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This Leatherman multitool review focuses on the full size Leatherman Knifeless Rebar.
Does a hiker need one of these?
Is this the best multitool for car campers?
Let's find out.
But not until we do this.
Hiking For Her was contacted about the possibility of testing a Leatherman multitool on the trail, and then writing a review.
As you'll read in a moment, HFH had several motives for agreeing to try out a multitool.
But what you really need to know in this part of the review:
In other words, you're getting it straight from the
horse's hiker's mouth, with no sugar coating, in this Leatherman multitool review.
Here's the truth: In the past, I have been intimidated by the plethora of options any Leatherman offers.
When examining all of the craftily engineered tools, I get a little queasy.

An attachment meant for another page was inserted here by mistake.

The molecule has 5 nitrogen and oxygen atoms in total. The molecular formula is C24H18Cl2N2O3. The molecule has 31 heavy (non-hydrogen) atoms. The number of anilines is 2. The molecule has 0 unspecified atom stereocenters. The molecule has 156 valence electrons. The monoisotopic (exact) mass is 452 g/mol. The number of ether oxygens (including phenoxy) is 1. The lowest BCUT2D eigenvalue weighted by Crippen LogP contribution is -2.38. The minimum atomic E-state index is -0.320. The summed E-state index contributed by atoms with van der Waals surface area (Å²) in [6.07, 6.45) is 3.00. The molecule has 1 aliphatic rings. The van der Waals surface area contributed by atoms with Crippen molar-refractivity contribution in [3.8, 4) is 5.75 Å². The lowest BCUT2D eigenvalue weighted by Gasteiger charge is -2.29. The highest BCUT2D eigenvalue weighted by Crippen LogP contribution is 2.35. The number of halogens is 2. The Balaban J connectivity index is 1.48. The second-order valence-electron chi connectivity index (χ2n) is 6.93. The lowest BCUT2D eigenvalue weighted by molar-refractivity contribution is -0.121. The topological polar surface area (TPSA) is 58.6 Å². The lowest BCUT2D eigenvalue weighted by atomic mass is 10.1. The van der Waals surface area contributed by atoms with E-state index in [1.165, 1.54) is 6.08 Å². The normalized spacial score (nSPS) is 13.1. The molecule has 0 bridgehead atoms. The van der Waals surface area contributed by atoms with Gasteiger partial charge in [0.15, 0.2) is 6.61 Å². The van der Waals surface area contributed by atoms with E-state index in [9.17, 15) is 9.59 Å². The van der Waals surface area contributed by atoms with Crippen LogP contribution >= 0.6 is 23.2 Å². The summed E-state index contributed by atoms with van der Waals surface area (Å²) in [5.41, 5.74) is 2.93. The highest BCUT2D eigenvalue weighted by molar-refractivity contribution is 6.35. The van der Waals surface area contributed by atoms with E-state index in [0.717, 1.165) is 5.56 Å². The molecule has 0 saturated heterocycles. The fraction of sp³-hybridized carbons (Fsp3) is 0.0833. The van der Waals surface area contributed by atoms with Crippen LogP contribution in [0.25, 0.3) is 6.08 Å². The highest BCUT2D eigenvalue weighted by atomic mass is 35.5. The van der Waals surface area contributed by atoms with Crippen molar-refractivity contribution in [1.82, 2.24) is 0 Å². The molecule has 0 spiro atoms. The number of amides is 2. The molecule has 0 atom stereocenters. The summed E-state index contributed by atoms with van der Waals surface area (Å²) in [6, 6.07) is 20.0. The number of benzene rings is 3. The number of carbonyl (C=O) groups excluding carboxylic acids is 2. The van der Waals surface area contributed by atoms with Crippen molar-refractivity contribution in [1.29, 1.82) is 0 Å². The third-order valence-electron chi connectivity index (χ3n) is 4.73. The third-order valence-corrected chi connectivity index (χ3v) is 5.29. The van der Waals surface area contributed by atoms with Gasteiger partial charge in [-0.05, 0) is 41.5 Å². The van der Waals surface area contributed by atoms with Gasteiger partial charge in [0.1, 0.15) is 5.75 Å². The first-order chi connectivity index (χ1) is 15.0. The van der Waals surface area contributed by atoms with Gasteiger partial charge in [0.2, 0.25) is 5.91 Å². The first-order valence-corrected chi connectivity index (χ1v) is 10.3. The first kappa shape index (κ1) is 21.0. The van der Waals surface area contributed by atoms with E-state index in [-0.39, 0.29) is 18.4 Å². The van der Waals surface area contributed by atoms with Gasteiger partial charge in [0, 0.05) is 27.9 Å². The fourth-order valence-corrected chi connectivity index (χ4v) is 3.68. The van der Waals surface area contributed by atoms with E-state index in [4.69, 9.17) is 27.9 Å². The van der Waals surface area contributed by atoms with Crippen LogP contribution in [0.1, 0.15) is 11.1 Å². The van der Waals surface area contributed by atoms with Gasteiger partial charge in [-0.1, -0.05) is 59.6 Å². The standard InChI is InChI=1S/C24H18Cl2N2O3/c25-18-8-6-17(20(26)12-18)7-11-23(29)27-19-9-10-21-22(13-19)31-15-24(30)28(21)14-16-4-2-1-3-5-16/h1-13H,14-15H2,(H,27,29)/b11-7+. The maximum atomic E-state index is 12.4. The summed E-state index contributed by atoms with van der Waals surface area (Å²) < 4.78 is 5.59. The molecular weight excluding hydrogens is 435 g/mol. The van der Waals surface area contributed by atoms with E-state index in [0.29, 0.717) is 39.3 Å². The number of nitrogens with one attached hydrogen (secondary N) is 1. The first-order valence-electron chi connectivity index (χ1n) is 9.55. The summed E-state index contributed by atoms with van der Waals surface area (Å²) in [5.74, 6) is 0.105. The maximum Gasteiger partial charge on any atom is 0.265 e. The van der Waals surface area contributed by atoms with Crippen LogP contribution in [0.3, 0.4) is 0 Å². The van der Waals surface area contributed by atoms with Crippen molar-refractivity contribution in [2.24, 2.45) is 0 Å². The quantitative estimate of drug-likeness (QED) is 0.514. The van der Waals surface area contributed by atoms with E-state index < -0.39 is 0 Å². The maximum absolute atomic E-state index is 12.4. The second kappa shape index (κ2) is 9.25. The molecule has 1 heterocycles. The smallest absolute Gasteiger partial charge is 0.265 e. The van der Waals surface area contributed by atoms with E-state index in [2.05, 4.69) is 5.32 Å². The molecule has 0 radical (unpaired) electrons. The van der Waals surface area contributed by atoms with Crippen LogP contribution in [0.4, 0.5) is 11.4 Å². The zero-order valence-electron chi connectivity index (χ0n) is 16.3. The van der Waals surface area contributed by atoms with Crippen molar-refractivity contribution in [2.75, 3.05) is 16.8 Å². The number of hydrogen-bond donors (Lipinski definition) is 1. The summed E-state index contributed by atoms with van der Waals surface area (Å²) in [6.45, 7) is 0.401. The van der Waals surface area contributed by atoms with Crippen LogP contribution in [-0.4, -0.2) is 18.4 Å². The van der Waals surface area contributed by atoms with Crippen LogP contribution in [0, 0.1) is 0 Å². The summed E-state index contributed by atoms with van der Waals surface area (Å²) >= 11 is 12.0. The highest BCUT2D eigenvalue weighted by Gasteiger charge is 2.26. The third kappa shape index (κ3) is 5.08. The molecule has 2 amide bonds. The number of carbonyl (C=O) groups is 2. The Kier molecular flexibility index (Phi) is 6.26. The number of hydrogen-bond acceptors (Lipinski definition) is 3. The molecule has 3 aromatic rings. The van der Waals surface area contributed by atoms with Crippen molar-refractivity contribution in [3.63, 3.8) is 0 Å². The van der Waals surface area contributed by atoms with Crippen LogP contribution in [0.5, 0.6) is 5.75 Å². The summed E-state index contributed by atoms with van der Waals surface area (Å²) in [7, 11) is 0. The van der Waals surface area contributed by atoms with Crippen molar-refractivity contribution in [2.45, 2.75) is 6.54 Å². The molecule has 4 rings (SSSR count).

In other words, sometimes ignorance (of what could go wrong) is bliss.
But that doesn't seem like a sensible reason to askew a multitool, am I right?
Here's another motive for this Leatherman multitool review:
I've seen bush pilots, mechanics, and other hikers with these tools on their belts, and because I have the highest respect for these folks, it made me curious about carrying one myself.
The lack of a knife on this gadget gave me pause, because a knife is considered one of the hiking Ten Essentials.
I also wondered about the universality of this multitool - does one size fit all?
Let's get to answering those questions in this Leatherman multitool review!
Made in Oregon (USA), you can find a Leatherman in multiple size ranges:
The Knifeless Rebar is listed as a full size device, with these specs:
This is a sturdy, well built metal multitool that shouts quality when you handle it.
It won't corrode or rust with regular outdoor usage in all weather conditions.
Just for fun (and amazement), let's list the 15 tools it contains in that four inch footprint:
Looks like plenty of repair options, no?
Leatherman gives you an exploded, labeled diagram in their bright yellow boxes.
As a biologist, I have to say I love this!